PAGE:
Tuesday, 27 December 2016

Bava Metzia 92: Food and Wages and Negotiations

A new Mishna teaches us that a labourer may eat cucumbers worth only a small part of one dinar or dates worth more than a dinar.  The rabbis question whether a labourer is entitled to eat more than his worth in wages.  

The Gemara begins by explaining that a person who eats more than his worth in wages will be labelled a glutton.  Such a labourer will not easily find work again.  Labourers are thus discouraged from eating huge amounts from their employers' fields.  It is noted that labourers might fill their employers baskets and then continue to eat from their vineyards.  Further, passersby are permitted to eat from one's fields.  Thus employers have incentive to hire labourers to properly tend to their fields, rather than allowing everyone to hurt the fields by trampling through them.

The rabbis question whether a labourer is eating from his own earnings when he eats from the employer's field or whether this food is provided to him by Heaven.  Are workers entitled to give their families food from the fields, as well, whether or not those family members have been sharing in the labour?  The rabbi discuss specific laws which apply to Nazirites, who are not permitted to eat from vineyards.  Should they be permitted to give that food to their families?  Or should they not be hired to work in vineyards to decrease temptation?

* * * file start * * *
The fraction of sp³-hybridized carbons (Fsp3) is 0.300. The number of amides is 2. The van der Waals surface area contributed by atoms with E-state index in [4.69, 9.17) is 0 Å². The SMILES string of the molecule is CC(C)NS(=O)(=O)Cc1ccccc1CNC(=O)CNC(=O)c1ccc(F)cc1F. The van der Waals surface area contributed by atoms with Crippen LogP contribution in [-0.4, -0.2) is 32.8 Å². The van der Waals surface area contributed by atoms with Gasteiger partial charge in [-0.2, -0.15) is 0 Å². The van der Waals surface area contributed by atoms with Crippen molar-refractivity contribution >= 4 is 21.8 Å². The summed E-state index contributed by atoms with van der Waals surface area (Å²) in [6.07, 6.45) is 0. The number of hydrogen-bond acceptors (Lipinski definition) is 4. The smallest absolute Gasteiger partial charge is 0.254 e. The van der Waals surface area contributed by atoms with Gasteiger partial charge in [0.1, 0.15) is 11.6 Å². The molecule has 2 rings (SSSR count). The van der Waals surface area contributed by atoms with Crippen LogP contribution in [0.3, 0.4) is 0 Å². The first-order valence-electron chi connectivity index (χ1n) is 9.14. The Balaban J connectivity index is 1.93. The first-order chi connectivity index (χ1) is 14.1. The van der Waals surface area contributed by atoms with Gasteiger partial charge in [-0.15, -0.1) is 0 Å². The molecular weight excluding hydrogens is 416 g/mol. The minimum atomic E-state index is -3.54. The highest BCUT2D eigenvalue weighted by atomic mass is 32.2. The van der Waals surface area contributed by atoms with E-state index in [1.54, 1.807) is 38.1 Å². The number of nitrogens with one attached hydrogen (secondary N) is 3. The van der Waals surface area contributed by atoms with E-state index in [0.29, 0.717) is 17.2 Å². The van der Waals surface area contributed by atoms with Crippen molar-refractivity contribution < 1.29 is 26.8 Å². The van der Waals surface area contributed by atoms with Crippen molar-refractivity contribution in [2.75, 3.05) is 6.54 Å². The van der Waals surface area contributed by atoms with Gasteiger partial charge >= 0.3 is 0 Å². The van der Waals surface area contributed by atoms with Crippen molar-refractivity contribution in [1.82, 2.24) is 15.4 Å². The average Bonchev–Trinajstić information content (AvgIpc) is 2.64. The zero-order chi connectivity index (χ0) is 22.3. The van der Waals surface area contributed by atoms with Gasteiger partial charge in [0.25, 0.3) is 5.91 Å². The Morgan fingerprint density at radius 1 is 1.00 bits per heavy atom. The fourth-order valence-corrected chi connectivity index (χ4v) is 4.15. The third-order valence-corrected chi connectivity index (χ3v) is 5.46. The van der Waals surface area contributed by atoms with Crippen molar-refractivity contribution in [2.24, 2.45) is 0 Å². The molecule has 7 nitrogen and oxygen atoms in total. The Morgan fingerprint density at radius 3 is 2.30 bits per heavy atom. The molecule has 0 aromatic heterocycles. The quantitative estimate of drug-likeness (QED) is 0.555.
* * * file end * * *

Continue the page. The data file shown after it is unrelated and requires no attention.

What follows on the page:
The Gemara continues, this time considering whether or not labourers are entitled to eat from food that has/ has not been tithed in all circumstances.  It discusses what a labouring father should do when sharing his food with his son.  Should the son's food be tithed before it is eaten, for that produce is now somewhat prepared and ready for tithing?  What about eating from fruit trees that are in their fourth year?  These must be tithed.  Who is entitled to eat from them and at when is this decided?  We are given examples including broken barrels of cakes, and wine that looks as though it is is ready to be tithed.  May a labourer partake of this food before it has been actually tithed?  Mistakes might be made, frequently regarding these calculations.

Our Gemara ends with a discussion about the negotiations that might take place between a labourer and his employer regarding wages in place of food.  A person might decide that he would prefer a higher wage and bring his own food to the fields.  But is he permitted to negotiate this on behalf of others?  We learn that he is permitted to negotiate on behalf of his wife, adult children, and adult Canaanite slaves and maidservants.  He cannot negotiate on behalf of anyone without the capacity to consent for themselves, including animals, minor children, and minor Canaanite slaves and maidservants.  Some rabbis say that he cannot negotiate for others, as well.

Today's daf ends with the argument that a labourer cannot negotiate on behalf of others to forfeit their rights to food.  This is because it would cause needless suffering - hungry children who cannot eat the food in front of them, for example - and the labourer does not have the right to negotiate away the food of a person who has few legal rights.

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